Wednesday, October 22, 2014
I received my ballot this week for the U.S. News Rankings related to law school clinical programs. The instructions include this guidance: "Identify up to fifteen (15) schools that have the highest-quality clinical training courses or programs. In making your choices consider all elements that contribute to a program's academic excellence, for example, the depth and breadth of the program, faculty research, publication record, etc." This is not really guidance at all, and it does not articulate any useful metric of distinguishing programs.
CLEA, however, attempts to inform this task with better wisdom in its now annual Statement on Law School Clinical Program Rankings. This is good advice and asserts sound markers of excellence for programs in a shared struggle.
Here is the Statement in its entirety from the CLEA site:
CLEA'S STATEMENT ON LAW SCHOOL CLINICAL PROGRAM RANKINGS
The Clinical Legal Education Association (CLEA) recognizes that many who receive US News & World Report ballots in their capacity as clinical directors or faculty members find this ranking process very uncomfortable. There are a number of problems with the ranking of clinical programs, not the least of which is that it places us in competition with each other, when we as a group see ourselves in a shared struggle for social justice, equality, and improved legal education. Second, there are no articulated factors for ranking clinical programs, so to a degree the voting is a bit arbitrary. Third, some schools unfairly suffer because they do not have the budget or the support of their administration to produce and mail marketing materials or to send their clinic faculty to annual conferences.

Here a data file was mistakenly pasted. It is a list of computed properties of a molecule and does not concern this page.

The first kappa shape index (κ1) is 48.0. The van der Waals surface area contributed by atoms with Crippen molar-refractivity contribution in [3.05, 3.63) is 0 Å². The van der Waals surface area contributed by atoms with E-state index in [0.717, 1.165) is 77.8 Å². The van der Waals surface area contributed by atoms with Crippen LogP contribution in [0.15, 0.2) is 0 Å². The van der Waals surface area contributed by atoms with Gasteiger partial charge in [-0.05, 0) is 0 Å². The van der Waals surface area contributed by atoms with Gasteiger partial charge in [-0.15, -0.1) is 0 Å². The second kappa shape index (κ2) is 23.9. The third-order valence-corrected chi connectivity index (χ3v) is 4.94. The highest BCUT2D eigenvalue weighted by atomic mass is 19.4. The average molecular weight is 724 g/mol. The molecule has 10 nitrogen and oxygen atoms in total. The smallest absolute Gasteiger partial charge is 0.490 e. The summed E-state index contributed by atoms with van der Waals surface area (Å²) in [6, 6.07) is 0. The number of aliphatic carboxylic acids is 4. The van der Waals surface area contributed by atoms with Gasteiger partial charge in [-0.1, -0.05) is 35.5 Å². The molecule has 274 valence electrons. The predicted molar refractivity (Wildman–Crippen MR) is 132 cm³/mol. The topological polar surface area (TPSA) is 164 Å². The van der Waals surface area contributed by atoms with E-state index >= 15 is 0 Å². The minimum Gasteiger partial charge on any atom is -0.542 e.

While we might wish the rankings would disappear or hope to figure out a way to overcome the collective action problem that bedevils efforts to respond creatively, the USN&WR rankings have remained a feature of our collective landscape. So, what can we as faculty who teach clinics do? CLEA, acting on the recommendation of its Rankings Committee (Margaret Johnson, Praveen Kosuri, Bob Kuehn, Perry Moriearty, Michael Pinard, Karen Tokarz & Ian Weinstein) urges those ranking clinical programs to focus on factors that promote principles for which CLEA advocates, namely the increased presence of clinical education (including externships) in law school curricula, security of position for clinical faculty, and diversity. In evaluating clinical programs, CLEA urges voters to consider: 1) the number of clinical and externship slots available relative to the student population at a school; 2) the breadth and quality of clinical curricular offerings available to students; 3) the law school's security of position, academic freedom, and governance rights for faculty who teach clinics; and 4) the extent to which the school has fulfilled the goal of diversity in hiring for clinical positions with long-term security.
CLEA also urges those who receive ballots to consult their clinical colleagues for their views to increase the range of informed opinions reflected in the balloting.